Before, scientists thought that pterosaurs could only fly once they had grown to nearly full size, like birds or bats. But that theory was based on fossilized embryos found in China that had poorly developed wings, according to a press release about the research.
For this study, David Unwin, a paleobiologist at the University of Leicester, and Charles Deeming, a zoologist at the University of Lincoln, gathered evidence from 19 pterosaur embryos across four different species.
The two scientists compared the pterosaur embryos to data on prenatal growth in crocodiles and birds and discovered that the embryos had a long way to go before they were ready to be hatched.
"Our technique shows that pterosaurs were different from birds and bats and so comparative anatomy can reveal novel developmental modes in extinct species," Deeming said in a statement.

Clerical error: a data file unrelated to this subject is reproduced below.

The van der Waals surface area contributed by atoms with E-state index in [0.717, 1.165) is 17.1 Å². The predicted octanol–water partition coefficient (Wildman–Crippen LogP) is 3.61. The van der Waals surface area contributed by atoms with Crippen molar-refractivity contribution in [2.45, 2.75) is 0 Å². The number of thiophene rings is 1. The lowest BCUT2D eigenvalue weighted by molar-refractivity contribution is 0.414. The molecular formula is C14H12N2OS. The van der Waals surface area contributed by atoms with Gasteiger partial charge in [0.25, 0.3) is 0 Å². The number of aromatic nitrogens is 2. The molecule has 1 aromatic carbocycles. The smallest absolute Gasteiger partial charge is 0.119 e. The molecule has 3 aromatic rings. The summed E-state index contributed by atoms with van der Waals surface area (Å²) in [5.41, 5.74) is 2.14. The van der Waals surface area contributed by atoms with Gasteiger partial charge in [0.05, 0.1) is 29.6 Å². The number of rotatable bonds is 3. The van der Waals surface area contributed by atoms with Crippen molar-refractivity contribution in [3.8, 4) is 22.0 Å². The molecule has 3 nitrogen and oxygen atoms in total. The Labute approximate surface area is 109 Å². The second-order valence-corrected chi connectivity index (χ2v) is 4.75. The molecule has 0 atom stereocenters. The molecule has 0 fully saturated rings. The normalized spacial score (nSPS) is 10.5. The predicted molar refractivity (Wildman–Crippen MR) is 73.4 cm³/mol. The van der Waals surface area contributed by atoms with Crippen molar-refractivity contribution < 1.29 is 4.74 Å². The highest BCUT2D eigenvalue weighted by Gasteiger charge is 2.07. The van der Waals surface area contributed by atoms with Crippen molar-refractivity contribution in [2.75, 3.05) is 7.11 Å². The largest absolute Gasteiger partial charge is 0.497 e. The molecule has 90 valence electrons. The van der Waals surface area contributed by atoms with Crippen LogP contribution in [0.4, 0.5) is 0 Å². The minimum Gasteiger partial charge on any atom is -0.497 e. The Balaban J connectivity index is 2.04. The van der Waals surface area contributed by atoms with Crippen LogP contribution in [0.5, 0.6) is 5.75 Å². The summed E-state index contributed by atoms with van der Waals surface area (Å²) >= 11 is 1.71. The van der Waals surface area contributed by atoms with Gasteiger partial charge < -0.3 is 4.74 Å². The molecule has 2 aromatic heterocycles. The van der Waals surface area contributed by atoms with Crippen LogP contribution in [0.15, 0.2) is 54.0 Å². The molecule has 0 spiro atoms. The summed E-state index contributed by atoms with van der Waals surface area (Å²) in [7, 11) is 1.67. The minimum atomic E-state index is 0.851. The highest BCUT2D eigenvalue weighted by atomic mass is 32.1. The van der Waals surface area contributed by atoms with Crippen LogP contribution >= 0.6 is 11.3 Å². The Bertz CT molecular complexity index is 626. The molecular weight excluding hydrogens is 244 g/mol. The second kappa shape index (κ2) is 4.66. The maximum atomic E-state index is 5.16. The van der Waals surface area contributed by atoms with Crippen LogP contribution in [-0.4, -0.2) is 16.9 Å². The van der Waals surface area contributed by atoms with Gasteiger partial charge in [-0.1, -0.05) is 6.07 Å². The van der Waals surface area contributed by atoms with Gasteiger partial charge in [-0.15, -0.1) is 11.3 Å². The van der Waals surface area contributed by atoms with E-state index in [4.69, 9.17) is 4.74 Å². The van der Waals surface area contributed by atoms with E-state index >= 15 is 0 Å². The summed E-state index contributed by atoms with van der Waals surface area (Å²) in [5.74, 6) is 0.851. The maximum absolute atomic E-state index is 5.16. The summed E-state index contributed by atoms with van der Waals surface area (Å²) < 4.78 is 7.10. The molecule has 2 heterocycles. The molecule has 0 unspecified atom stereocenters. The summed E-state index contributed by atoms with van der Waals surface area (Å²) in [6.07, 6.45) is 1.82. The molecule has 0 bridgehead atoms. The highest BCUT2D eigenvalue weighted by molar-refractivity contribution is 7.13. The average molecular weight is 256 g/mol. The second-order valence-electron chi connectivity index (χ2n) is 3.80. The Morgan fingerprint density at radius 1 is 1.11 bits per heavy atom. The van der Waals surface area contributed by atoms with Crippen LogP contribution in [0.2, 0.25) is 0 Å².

New pterosaur embryos were found in China and Argentina, allowing scientists to use more precise approaches when analyzing them. They discovered these pterosaur embryos had died just before hatching, providing a much clearer picture of what the animals would be like in life.
When they looked at the pterosaur embryos, they realized that the reptile's wing bone, manus digit IV, hardened much faster than in other flying reptiles. This offered more evidence that pterosaurs could fly straight from birth.
And for a baby pterosaur, flying wasn't just a way to get around. It was a way to survive, the authors said.
Other animals like birds and bats can take their sweet time when it comes to taking the first leap. Pterosaurs likely had to fly immediately to evade the jaws of meat-eating dinosaurs, according to the study. But their ability to fly is also why many of them died at a young age.
"Theoretically, what pterosaurs did, growing and flying, is impossible, but they didn't know this, so they did it anyway," Unwin said in a statement.
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